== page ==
Ring Out the Old, Ring In the New
Ring Out the Old, Ring in the New
As 2010 drew to a close I took a few minutes to look through an issue of The New Yorker from fifty years ago, dated January 7, 1961. It seems the perfect snapshot of its time with a dark wintry cover by CEM ( Charles E. Martin) and cartoons by James Stevenson, Lee Lorenz, Alan Dunn, Perry Barlow, Charles Addams, Mischa Richter, Robert Kraus, Syd Hoff, Frank Modell, Whitney Darrow, Jr., Steinberg, Everett Opie, and Al Ross. It should be said that of the thirteen cartoonists in the issue, four of them -- Stevenson, Modell, Lorenz and Ross -- are still with us, with Lorenz's work making regular appearances in today's New Yorker.
Thumbing through the issue I came upon an ad for Steinberg's latest collection, The Labyrinth, and a small ad featuring a Peter Arno illustration for the Broadway play, Under the Yum-Yum Tree. It's a bit strange seeing the Arno illustration so small --it's an inch-and-a-half high. Still, it catches the eye as Arno's work always did.
Six of the fourteen cartoons in the issue (Modell is represented twice) have something to do with money and/or relationships (Opie takes on duck hunting and drinking in his drawing -- I suppose that could be considered a relationship cartoon too). Of special interest is Charles Addams' cartoon, done in a style probably unfamiliar to most readers. At this point in his career -- nearly thirty years in -- he briefly abandoned the dark wash he was known for and worked in a sketchy pen and ink line with light wash. When Addams appeared on "The Dick Cavett Show" in March of 1978 (along with George Booth, Frank Modell, and Lee Lorenz) he said of his pen & ink phase: "I did that for awhile in the mistaken idea that it was an improvement."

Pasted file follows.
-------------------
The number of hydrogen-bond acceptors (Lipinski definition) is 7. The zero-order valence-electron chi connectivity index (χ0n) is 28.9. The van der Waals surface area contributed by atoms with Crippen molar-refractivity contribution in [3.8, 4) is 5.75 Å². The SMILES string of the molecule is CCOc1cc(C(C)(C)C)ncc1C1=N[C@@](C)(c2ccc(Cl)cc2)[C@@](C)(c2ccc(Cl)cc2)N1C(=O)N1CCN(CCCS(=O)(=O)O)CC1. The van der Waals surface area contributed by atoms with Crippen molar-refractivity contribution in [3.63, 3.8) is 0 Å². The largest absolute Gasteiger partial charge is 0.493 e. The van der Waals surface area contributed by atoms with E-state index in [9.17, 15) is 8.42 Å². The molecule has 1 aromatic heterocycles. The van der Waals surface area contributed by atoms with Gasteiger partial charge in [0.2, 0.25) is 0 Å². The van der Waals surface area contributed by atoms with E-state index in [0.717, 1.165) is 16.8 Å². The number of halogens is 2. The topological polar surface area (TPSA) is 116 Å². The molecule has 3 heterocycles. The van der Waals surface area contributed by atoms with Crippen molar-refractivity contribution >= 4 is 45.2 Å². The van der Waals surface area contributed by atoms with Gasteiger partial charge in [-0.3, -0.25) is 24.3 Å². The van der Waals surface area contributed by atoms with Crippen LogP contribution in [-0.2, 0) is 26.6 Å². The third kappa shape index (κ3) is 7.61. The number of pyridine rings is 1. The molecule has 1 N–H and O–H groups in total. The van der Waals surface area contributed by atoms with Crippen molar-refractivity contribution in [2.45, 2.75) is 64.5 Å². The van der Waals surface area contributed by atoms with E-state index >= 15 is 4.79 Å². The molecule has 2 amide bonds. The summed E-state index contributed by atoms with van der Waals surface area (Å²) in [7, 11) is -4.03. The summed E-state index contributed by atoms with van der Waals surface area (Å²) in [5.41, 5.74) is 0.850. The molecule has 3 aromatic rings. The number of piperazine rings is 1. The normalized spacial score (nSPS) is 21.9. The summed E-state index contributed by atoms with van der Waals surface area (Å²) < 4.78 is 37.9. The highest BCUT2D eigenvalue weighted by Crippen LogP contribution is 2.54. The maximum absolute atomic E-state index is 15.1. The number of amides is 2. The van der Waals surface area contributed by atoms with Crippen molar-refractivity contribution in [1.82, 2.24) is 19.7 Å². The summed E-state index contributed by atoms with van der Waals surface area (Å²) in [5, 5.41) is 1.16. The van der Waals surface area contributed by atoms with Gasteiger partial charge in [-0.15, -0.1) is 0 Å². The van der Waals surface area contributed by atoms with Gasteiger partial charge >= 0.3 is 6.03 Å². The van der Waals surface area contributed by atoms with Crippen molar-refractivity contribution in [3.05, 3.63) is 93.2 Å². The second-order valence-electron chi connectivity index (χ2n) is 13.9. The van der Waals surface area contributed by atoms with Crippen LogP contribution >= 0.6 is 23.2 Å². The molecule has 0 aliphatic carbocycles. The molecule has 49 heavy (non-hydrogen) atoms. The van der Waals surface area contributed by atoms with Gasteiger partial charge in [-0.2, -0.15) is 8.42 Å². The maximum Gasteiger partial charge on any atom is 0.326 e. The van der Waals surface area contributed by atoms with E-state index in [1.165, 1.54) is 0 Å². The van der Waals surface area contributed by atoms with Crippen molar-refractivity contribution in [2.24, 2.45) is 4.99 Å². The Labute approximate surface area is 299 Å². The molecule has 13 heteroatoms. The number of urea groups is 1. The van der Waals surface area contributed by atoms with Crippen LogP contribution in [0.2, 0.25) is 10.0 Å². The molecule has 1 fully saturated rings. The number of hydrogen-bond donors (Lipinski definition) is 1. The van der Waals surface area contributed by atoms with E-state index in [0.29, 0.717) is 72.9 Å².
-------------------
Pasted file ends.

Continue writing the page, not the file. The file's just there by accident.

Also of interest: Lee Lorenz's drawing, done in his earlier pen & ink style. He later transitioned to the beefier style we've known and loved for decades. The Syd Hoff buffalo drawing looks eerily like a graphic relative to Leo Cullum's very funny "...roaming charges" New Yorker drawing of October 19, 1998. Steinberg's drawing is, as ever, wonderfully unclassifiable (I wish I could reproduce these drawings for you, but there are rights issues. If you subscribe to The New Yorker you can visit their archives and see every issue online. Or, check out the discs accompanying The Complete Cartoons of the New Yorker, the discs accompanying The Complete New Yorker, or the actual issue if you're lucky enough to have a library with bound copies of the magazine).
It's tempting to compare the cartoons from the fifty year old New Yorker with the issue that hit the newsstands (and the internet) this week. Whenever I take these little expeditions to the magazine's past I'm happily reminded that its cartoonists, in search of humor, have always pursued honesty. To paraphrase The Talking Heads: it's the same as it ever was.